Baltimore, Maryland (PRWEB) April 22, 2014
A recent U.S. government report disclosed the root causes of the five most common preventable adverse events in nursing homes (an “adverse event” is harm resulting from medical care, including the failure to provide needed care):
1. Appropriate treatment was provided in a substandard way: 56% of the preventable events involved appropriate treatment that was nonetheless provided in a substandard way. The report cited an example of a resident who suffered an undiagnosed pneumothorax (collapsed lung) because the nursing home staff failed to recognize symptoms of shoulder pain and shortness of breath. The nursing home resident later had two additional events (a reaction to medication and a blood clot), both requiring transfer to a hospital.
2. The resident's progress was not adequately monitored: 37% of the preventable events involved inadequate monitoring of the resident's progress.
3. Necessary treatment was not provided: 25% of the preventable events occurred because necessary treatment was not provided to the nursing home resident.
4. Error was related to medical judgment, skill, or resident management: 14% of the preventable events were due to errors in medical judgment, skill, or resident management.
5. Resident care plan was inadequate: 11% of the preventable events were due to inadequate care plans.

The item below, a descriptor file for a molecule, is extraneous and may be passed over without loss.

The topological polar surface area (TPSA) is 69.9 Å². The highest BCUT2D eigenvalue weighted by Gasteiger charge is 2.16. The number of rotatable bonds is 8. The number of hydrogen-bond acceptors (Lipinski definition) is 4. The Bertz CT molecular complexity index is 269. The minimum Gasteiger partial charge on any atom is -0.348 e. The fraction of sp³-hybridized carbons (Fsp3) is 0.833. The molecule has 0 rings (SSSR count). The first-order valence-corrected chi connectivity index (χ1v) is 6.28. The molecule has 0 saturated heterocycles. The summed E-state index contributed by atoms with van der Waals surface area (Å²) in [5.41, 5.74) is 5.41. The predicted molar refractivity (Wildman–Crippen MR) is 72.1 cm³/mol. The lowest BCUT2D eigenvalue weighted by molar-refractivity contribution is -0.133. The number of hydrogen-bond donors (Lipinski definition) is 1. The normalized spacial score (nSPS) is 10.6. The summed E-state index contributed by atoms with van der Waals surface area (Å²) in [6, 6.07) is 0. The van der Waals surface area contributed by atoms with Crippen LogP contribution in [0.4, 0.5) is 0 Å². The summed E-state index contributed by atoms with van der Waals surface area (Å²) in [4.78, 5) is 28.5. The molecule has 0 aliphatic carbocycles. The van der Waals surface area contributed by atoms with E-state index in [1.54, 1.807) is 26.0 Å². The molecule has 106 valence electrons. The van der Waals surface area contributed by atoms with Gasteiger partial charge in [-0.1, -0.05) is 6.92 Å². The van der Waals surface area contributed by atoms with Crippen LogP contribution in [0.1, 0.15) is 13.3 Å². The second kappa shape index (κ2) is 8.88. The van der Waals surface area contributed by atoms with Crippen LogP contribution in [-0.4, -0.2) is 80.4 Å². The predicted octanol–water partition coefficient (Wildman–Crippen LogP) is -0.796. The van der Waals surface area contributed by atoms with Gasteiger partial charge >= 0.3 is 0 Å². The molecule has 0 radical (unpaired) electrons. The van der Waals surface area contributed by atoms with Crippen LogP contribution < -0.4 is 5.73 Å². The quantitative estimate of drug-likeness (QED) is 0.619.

The report stated that 66% of medication events were preventable, 57% of resident care events were preventable, and 52% of infection events were preventable.
The report found that 22% of Medicare beneficiaries experienced adverse events during their nursing home stays, resulting in prolonged nursing home stays or hospitalizations, permanent harm, life-sustaining intervention, or death. An additional 11% experienced temporary harm events.
The report estimated that 10,742 residents experienced at least 1 temporary harm event during the study month and an estimated 2,154 of them had more than 1 unrelated event. Additionally, an estimated 21% who experienced adverse events also had temporary harm events during their stay.
More than 50% of the residents who experienced harm returned to a hospital for treatment, with an estimated cost to Medicare of $208 million for the study month alone (August 2011), of which $136 million was spent on hospitalizations associated with preventable events. That means that $2.8 billion was spent on hospital treatment for harm caused in nursing homes in FY 2011. The $208 million represents 2% of the $10.2 billion that Medicare spent on inpatient hospital stays in August 2011.
The report estimated that 1,538 residents experienced adverse events that contributed to their deaths during the study month and further estimated that 3,986 nursing home residents experienced cascade events (an event that included a series of multiple, related events) during the study month.
(We use the term "nursing home" whereas the report uses the term “SNF,” which is defined as a facility engaged primarily in providing skilled nursing care and rehabilitation services for residents who require such care because of injury, disability, or illness. Nonetheless, 90% of SNFs are dually certified as both SNFs and nursing homes (i.e., long-term care providers), and so the distinction makes little, if any, difference.)
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